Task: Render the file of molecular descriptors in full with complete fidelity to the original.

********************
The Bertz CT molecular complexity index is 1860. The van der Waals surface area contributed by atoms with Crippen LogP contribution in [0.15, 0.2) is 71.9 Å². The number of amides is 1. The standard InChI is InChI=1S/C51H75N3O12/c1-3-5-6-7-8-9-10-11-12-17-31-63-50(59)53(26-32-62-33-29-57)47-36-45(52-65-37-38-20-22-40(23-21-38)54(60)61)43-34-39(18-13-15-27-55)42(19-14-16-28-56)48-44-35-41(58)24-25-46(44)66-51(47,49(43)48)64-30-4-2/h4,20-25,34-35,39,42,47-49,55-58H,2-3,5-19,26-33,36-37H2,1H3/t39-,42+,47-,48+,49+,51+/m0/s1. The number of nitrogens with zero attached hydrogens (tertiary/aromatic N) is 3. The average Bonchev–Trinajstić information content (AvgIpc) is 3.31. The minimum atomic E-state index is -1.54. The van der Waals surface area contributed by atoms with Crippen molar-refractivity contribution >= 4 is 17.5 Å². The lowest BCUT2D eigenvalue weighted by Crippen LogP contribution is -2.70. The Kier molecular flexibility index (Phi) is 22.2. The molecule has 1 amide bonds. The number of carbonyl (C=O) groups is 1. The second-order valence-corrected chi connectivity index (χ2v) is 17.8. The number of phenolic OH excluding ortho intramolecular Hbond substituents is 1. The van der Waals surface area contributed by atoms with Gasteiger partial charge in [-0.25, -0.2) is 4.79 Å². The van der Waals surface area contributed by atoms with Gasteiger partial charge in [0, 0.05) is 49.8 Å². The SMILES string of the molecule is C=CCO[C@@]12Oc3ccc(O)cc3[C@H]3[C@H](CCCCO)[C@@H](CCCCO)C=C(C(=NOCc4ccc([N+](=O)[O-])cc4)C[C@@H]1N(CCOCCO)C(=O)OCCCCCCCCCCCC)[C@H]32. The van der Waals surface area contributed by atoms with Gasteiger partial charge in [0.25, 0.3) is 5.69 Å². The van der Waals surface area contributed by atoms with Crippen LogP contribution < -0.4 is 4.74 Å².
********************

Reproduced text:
The Bertz CT molecular complexity index is 1860. The van der Waals surface area contributed by atoms with Crippen LogP contribution in [0.15, 0.2) is 71.9 Å². The number of amides is 1. The standard InChI is InChI=1S/C51H75N3O12/c1-3-5-6-7-8-9-10-11-12-17-31-63-50(59)53(26-32-62-33-29-57)47-36-45(52-65-37-38-20-22-40(23-21-38)54(60)61)43-34-39(18-13-15-27-55)42(19-14-16-28-56)48-44-35-41(58)24-25-46(44)66-51(47,49(43)48)64-30-4-2/h4,20-25,34-35,39,42,47-49,55-58H,2-3,5-19,26-33,36-37H2,1H3/t39-,42+,47-,48+,49+,51+/m0/s1. The number of nitrogens with zero attached hydrogens (tertiary/aromatic N) is 3. The average Bonchev–Trinajstić information content (AvgIpc) is 3.31. The minimum atomic E-state index is -1.54. The van der Waals surface area contributed by atoms with Crippen molar-refractivity contribution >= 4 is 17.5 Å². The lowest BCUT2D eigenvalue weighted by Crippen LogP contribution is -2.70. The Kier molecular flexibility index (Phi) is 22.2. The molecule has 1 amide bonds. The number of carbonyl (C=O) groups is 1. The second-order valence-corrected chi connectivity index (χ2v) is 17.8. The number of phenolic OH excluding ortho intramolecular Hbond substituents is 1. The van der Waals surface area contributed by atoms with Gasteiger partial charge in [-0.25, -0.2) is 4.79 Å². The van der Waals surface area contributed by atoms with Gasteiger partial charge in [0, 0.05) is 49.8 Å². The SMILES string of the molecule is C=CCO[C@@]12Oc3ccc(O)cc3[C@H]3[C@H](CCCCO)[C@@H](CCCCO)C=C(C(=NOCc4ccc([N+](=O)[O-])cc4)C[C@@H]1N(CCOCCO)C(=O)OCCCCCCCCCCCC)[C@H]32. The van der Waals surface area contributed by atoms with Gasteiger partial charge in [0.25, 0.3) is 5.69 Å². The van der Waals surface area contributed by atoms with Crippen LogP contribution < -0.4 is 4.74 Å².